STK38 and STK38L kinases phosphorylate HEY1 in vitro
Among the proteins that co-immunoprecipitated with HEY1 in our proteomic study there were only four serine/threonine kinases (Supplementary Table S1) and, by far, the two closely related STK38 (serine/threonine kinase 38) and STK38L (serine/threonine kinase 38 like) kinases (also known as NDR1 and NDR2 respectively) were the most frequently represented protein kinases. We confirmed that HEY1 was able to interact in vitro with STK38 and STK38L by using immunoprecipitation assays (Figure 7A). These observations prompted us to investigate whether these two kinases could phosphorylate HEY1 Ser-68. Both STK38 and STK38L kinases are potently activated upon treatment of intact cells with okadaic acid due to the inhibition of protein phosphatase 2A . We transfected Flag-tagged STK38 and STK38L into U2OS cells and purified the kinases from cells treated (activated kinases) or untreated (inactive kinases) with okadaic acid. These kinases were then used in an in vitro kinase assay using affinity purified Flag-HEY1 or the nonphosphorylatable Flag-HEY1-S68A as a substrate. To detect the possible phosphorylation of HEY1 by STK38 kinases we generated an antibody that detects phosphorylation at Ser-68. Thus, we observed in western blot assays that both STK38 and STK38L, when activated upon okadaic acid treatment, were able to phosphorylate wild-type HEY1 at Ser-68 (Figure 7B).
HEY1 phosphorylated at Ser-68 localizes at the centrosome of mitotic but not interphase U2OS-HEY1 cells
HEY1 is a nuclear protein  and we observed that both HEY1 Ser-68 mutants (S68A and S68D), similar to wild-type HEY1, maintained uniform nuclear expression (Figure 2D). To investigate whether HEY1 phosphorylation at Ser-68 could occur in vivo at discrete nuclear structures, the localization of HEY1 phosphorylated at Ser-68 was assessed by confocal indirect immunofluorescence. U2OS-HEY1 cells were incubated with tetracycline for 6 h to induce HEY1 expression. Cells were then immunostained using the anti-phospho-Ser-68-specific antibody. We found that HEY1 phosphorylated at Ser-68 accumulate in two discrete spots observed only in mitotic cells (ascertained by mitotic chromatin condensation), in a number and arrangement of spots resembling that of centrosomes. Double immunofluorescence experiments using anti-phospho-Ser-68-specific antibody in combination with antibody against the centrosomal marker γ-tubulin showed that HEY1 phosphorylated at Ser-68 localizes at centrosomes during mitosis (Figure 8). A functional relationship between HEY1 and the centrosome is reinforced by the high ratio of centrosomal proteins, or centrosome-associated proteins, that co-immunoprecipitated with HEY1 in the proteomic study (47 out 278 total proteins, Supplementary Table S2). Collectively, these observations suggest that HEY1 could play a role in the regulation of centrosome function and this functional interaction could be regulated by HEY1 phosphorylation at Ser-68 in a cell cycle-dependent manner.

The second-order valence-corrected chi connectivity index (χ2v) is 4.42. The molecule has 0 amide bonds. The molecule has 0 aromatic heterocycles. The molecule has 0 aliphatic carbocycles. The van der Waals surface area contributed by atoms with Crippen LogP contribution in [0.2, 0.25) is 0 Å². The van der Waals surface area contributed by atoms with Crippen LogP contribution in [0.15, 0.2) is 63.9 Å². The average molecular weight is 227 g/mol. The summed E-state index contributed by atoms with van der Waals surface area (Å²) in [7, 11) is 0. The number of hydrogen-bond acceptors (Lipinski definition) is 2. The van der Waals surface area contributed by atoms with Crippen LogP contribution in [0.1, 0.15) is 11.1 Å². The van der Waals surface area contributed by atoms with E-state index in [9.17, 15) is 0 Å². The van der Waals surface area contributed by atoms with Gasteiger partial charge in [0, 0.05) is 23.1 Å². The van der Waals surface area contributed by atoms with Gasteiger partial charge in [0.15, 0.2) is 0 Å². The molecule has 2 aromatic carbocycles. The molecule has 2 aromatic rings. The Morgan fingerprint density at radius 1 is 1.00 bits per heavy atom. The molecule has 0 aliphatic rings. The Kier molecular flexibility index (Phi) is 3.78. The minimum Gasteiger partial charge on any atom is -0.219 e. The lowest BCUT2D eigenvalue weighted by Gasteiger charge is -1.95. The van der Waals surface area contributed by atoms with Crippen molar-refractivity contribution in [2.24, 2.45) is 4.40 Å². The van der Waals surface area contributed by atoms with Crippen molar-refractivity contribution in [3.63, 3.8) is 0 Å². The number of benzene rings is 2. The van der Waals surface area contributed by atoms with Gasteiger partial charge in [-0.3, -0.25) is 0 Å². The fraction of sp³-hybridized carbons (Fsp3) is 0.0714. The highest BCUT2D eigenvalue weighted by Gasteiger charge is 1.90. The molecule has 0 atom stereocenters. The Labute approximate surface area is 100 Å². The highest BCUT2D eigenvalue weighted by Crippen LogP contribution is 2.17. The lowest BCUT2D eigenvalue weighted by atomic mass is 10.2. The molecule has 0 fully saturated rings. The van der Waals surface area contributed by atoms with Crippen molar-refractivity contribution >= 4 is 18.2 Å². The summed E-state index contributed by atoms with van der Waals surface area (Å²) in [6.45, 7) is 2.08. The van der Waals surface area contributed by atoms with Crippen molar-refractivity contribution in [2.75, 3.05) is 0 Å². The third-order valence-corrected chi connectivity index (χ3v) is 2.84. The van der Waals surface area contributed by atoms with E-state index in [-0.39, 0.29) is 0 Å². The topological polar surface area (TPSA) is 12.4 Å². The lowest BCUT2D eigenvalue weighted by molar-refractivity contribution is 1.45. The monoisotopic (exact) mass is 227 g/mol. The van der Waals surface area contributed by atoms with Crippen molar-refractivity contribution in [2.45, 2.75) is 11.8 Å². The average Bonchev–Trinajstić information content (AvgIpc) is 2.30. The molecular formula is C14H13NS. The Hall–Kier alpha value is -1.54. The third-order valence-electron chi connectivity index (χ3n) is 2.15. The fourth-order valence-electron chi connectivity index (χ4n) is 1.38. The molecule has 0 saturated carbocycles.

HEY1 interacts with multiple ribosomal proteins
Gene Ontology analysis of the genes encoding the proteins identified in the proteomic study (performed using STRING Web resources, ) showed that among the top most enriched groups were genes encoding proteins involved in ribosome assembly and/or function (Supplementary Table S3). During the last few years, perturbation of ribosomal biogenesis has emerged as an important p53-regulatory pathway , and our study revealed that many ribosomal proteins potentially interact with HEY1 (Supplementary Table S4). Moreover, seven ribosomal proteins directly involved in the regulation of p53 activity co-precipitated with HEY1; RPS7, RPL23, RPL11, RPS20, RPS25, RPS14 and RPS3 [27–30]. A GST pull-down assay demonstrated that at least one of them, RPL11, interacts directly with HEY1 (Figure 9B). Using various HEY1 deletion mutants fused to GST we mapped the RPL11-interacting domain of HEY1 to a small N-terminal region (amino acids 1–49) of previously unknown function (Figure 9).
HEY1 and RPL11 cooperate to inhibit MDM2-mediated p53 degradation